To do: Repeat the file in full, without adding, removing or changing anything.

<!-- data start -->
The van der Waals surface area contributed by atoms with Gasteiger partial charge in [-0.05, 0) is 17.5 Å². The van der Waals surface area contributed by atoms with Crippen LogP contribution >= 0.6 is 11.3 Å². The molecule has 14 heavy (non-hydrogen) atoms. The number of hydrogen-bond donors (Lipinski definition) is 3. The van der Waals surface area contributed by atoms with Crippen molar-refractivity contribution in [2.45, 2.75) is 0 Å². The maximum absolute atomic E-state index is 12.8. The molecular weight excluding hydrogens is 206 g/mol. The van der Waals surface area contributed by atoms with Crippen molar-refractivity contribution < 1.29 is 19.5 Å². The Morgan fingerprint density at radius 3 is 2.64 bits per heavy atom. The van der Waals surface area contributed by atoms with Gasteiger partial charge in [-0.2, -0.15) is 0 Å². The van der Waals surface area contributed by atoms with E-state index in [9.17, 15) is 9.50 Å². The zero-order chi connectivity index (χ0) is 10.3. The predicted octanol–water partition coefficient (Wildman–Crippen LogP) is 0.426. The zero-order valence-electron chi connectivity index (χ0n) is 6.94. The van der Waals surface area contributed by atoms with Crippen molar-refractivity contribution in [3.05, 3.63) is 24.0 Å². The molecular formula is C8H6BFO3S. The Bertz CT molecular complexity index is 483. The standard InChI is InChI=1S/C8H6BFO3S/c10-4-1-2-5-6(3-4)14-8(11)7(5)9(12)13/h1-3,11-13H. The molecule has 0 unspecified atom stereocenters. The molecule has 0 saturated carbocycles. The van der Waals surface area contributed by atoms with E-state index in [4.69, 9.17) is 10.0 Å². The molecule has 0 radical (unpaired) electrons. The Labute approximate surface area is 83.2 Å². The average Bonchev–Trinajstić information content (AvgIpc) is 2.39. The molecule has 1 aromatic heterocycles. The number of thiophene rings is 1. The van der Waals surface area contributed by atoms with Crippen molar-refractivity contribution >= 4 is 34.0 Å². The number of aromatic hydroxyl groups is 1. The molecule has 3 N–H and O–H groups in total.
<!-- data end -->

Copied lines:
The van der Waals surface area contributed by atoms with Gasteiger partial charge in [-0.05, 0) is 17.5 Å². The van der Waals surface area contributed by atoms with Crippen LogP contribution >= 0.6 is 11.3 Å². The molecule has 14 heavy (non-hydrogen) atoms. The number of hydrogen-bond donors (Lipinski definition) is 3. The van der Waals surface area contributed by atoms with Crippen molar-refractivity contribution in [2.45, 2.75) is 0 Å². The maximum absolute atomic E-state index is 12.8. The molecular weight excluding hydrogens is 206 g/mol. The van der Waals surface area contributed by atoms with Crippen molar-refractivity contribution < 1.29 is 19.5 Å². The Morgan fingerprint density at radius 3 is 2.64 bits per heavy atom. The van der Waals surface area contributed by atoms with Gasteiger partial charge in [-0.2, -0.15) is 0 Å². The van der Waals surface area contributed by atoms with E-state index in [9.17, 15) is 9.50 Å². The zero-order chi connectivity index (χ0) is 10.3. The predicted octanol–water partition coefficient (Wildman–Crippen LogP) is 0.426. The zero-order valence-electron chi connectivity index (χ0n) is 6.94. The van der Waals surface area contributed by atoms with Crippen molar-refractivity contribution in [3.05, 3.63) is 24.0 Å². The molecular formula is C8H6BFO3S. The Bertz CT molecular complexity index is 483. The standard InChI is InChI=1S/C8H6BFO3S/c10-4-1-2-5-6(3-4)14-8(11)7(5)9(12)13/h1-3,11-13H. The molecule has 0 unspecified atom stereocenters. The molecule has 0 saturated carbocycles. The van der Waals surface area contributed by atoms with E-state index in [4.69, 9.17) is 10.0 Å². The molecule has 0 radical (unpaired) electrons. The Labute approximate surface area is 83.2 Å². The average Bonchev–Trinajstić information content (AvgIpc) is 2.39. The molecule has 1 aromatic heterocycles. The number of thiophene rings is 1. The van der Waals surface area contributed by atoms with Crippen molar-refractivity contribution >= 4 is 34.0 Å². The number of aromatic hydroxyl groups is 1. The molecule has 3 N–H and O–H groups in total.